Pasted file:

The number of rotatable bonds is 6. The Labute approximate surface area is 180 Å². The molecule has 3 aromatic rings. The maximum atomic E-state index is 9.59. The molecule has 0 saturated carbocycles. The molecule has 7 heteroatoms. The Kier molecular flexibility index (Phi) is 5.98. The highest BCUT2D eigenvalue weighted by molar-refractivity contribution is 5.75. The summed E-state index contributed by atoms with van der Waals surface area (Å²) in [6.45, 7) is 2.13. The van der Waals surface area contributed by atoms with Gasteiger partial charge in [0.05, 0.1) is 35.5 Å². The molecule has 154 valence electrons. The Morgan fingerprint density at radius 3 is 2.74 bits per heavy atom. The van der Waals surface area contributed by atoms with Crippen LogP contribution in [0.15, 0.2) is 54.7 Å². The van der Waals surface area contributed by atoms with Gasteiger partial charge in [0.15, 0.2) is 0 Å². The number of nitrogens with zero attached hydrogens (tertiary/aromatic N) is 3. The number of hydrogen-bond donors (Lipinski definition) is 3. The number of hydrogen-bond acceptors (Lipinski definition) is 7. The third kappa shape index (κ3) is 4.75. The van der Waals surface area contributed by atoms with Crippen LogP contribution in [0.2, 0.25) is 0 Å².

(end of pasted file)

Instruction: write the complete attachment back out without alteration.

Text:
The number of rotatable bonds is 6. The Labute approximate surface area is 180 Å². The molecule has 3 aromatic rings. The maximum atomic E-state index is 9.59. The molecule has 0 saturated carbocycles. The molecule has 7 heteroatoms. The Kier molecular flexibility index (Phi) is 5.98. The highest BCUT2D eigenvalue weighted by molar-refractivity contribution is 5.75. The summed E-state index contributed by atoms with van der Waals surface area (Å²) in [6.45, 7) is 2.13. The van der Waals surface area contributed by atoms with Gasteiger partial charge in [0.05, 0.1) is 35.5 Å². The molecule has 154 valence electrons. The Morgan fingerprint density at radius 3 is 2.74 bits per heavy atom. The van der Waals surface area contributed by atoms with Crippen LogP contribution in [0.15, 0.2) is 54.7 Å². The van der Waals surface area contributed by atoms with Gasteiger partial charge in [0.15, 0.2) is 0 Å². The number of nitrogens with zero attached hydrogens (tertiary/aromatic N) is 3. The number of hydrogen-bond donors (Lipinski definition) is 3. The number of hydrogen-bond acceptors (Lipinski definition) is 7. The third kappa shape index (κ3) is 4.75. The van der Waals surface area contributed by atoms with Crippen LogP contribution in [0.2, 0.25) is 0 Å².